Comcast’s Internet Essentials program, which provides broadband access to low-income Americans, has always been a nice idea. The reality, unfortunately, has been slow to catch up to the promise. Still, expanding affordable access to the most underserved is a laudable goal, so the big Internet Essentials expansion Comcast is announcing is good news.
AT&T is today making good on a promise it had to make to the FCC last year, announcing their new program to connect more poor Americans to the internet and bridge that infamous digital divide.
Sometimes you have to pat yourself on the back after a job well done. But if you’re a company for whom accolades may be in short supply, it helps to sponsor (and have one of your executives be in charge of) a professional organization that is willing to give you an attaboy when you need one. [More]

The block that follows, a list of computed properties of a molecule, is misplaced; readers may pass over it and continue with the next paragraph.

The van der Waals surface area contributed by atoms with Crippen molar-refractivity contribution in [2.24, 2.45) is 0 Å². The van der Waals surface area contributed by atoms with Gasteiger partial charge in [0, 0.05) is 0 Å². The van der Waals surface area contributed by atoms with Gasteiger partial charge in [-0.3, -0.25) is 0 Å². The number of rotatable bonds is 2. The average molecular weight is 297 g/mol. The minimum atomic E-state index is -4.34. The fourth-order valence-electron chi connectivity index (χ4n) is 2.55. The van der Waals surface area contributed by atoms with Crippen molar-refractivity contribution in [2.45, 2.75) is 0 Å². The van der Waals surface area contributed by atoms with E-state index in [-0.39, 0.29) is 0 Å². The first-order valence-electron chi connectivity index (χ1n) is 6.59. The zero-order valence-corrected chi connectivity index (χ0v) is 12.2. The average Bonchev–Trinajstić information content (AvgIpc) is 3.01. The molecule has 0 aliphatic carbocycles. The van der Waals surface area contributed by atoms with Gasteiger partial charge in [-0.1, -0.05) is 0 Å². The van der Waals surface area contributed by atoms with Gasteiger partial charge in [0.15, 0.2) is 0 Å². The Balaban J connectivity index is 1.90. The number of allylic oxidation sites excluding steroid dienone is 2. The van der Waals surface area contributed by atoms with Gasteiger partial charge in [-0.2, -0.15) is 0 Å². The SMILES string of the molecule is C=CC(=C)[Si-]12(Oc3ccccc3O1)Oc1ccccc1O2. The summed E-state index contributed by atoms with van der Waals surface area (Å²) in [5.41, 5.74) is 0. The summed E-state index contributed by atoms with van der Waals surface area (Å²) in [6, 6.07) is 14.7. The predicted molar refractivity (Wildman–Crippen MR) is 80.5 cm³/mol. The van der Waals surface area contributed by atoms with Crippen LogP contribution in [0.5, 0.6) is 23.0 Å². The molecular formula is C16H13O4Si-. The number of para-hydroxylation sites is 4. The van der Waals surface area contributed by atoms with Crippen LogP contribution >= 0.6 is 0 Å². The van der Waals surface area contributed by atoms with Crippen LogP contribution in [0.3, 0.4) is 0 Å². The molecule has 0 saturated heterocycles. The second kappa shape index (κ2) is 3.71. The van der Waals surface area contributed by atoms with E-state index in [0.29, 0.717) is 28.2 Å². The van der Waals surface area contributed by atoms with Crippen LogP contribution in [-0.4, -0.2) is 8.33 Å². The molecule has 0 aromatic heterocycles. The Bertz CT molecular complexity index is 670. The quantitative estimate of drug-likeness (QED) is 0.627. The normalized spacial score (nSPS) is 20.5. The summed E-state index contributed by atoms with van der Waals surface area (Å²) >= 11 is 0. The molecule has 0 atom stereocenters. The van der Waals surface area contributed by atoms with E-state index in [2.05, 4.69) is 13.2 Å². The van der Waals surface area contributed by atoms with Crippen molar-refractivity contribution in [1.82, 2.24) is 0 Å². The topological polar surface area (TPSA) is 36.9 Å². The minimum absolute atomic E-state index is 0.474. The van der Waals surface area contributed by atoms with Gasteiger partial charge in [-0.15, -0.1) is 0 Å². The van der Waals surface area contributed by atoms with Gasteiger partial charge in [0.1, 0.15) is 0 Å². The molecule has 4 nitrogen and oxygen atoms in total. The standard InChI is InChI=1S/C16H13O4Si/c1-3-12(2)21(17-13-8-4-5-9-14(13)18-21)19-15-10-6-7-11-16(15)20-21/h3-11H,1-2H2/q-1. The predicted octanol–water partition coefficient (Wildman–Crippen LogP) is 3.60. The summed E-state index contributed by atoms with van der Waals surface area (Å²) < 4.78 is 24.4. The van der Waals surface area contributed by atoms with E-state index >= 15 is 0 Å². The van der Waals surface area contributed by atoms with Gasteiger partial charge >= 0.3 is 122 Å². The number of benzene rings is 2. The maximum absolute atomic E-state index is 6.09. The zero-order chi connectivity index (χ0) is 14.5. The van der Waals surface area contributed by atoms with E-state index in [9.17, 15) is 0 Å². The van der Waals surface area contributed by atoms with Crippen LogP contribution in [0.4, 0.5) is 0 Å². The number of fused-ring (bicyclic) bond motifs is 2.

Comcast Happy To Sing Comcast’s Praises To Regulators For Making Tiny Improvements To Broadband Access Program For Low-Income Families
Comcast yesterday announced a few changes to its Internet Essentials program. The program is, in theory, great. It aims to provide broadband internet access to low-income households, allowing families to stay connected to critical jobs, education, government and social services, and social media just like everyone else. And while Comcast is indeed taking baby steps to let more families access Internet Essentials, they are mainly taking great strides to shout aloud about every incremental, insufficient change in the hopes that regulators will nod along.
Back in 2011, Comcast launched a program to help low-income families. The program, Comcast Internet Essentials, lets certain families enroll in 5 MBps broadband for $10 a month. In timing that was completely coincidental we’re sure, shortly after announcing their plan to buy Time Warner Cable, Comcast announced an indefinite extension to the program.